The importance of intergenerational solidarity

Isabelle Albert

Isabelle Albert

by Isabelle Albert, co-author of Intergenerational relations: European perspectives on family and society

Research on intergenerational solidarity has focused for a long time on issues regarding ageing families and the support needs of a growingly elder population due to higher life expectancies. Together with falling fertility rates, the demographic developments of recent decades have led to changed family structures which underline the significance of vertical family relations.

The size of each generation within a family has diminished whereas the opportunities of different generations to share more life time together have grown – a development that has definitely strengthened not only the importance of solidarity in parent-child relations over the lifespan, but also of grandparent-grandchild relations.

Although studies have shown that older generations often remain net providers of support for younger generations until old age, the question of who cares for them in cases of illness and need remains complex in many families. The regulation of family relations with regard to elder care is therefore still a highly important topic.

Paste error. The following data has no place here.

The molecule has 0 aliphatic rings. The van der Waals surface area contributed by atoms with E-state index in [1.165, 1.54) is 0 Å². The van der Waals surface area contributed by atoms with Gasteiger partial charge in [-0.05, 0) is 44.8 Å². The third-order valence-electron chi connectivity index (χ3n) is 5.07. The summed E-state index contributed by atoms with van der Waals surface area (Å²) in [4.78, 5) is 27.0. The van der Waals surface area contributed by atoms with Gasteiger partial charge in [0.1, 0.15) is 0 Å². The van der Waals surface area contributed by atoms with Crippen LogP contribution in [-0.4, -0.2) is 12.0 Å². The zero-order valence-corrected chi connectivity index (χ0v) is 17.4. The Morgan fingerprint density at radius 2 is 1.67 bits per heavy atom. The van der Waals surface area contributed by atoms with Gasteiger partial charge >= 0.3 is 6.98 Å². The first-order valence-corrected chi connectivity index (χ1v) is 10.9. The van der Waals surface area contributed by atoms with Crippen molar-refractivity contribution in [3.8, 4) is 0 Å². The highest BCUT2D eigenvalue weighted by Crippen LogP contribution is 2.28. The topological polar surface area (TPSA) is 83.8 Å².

With the current economic crisis in many Southern European countries, however, new aspects of intergenerational solidarity have come to the fore, too. After the years of relative affluence, new questions arise today out of a sometimes dramatic situation on the job market, especially for younger generations. The difficulties younger generations are confronted with today during their transition to adulthood do not only affect themselves, but also their family members who often have to step in when coping with economic problems. It goes without saying that this can also be a burden for intergenerational relations. We are only just beginning to grasp the effects of prolonged economic dependency and need for financial support of young adults for intergenerational relations both in families and society.

Intergenerational relations: European perspectives on family and society provides an excellent starting point from which one can explore the societal and psychological effects of these recent socio-economic developments. It is available to buy with 20% discount from www.policypress.co.uk

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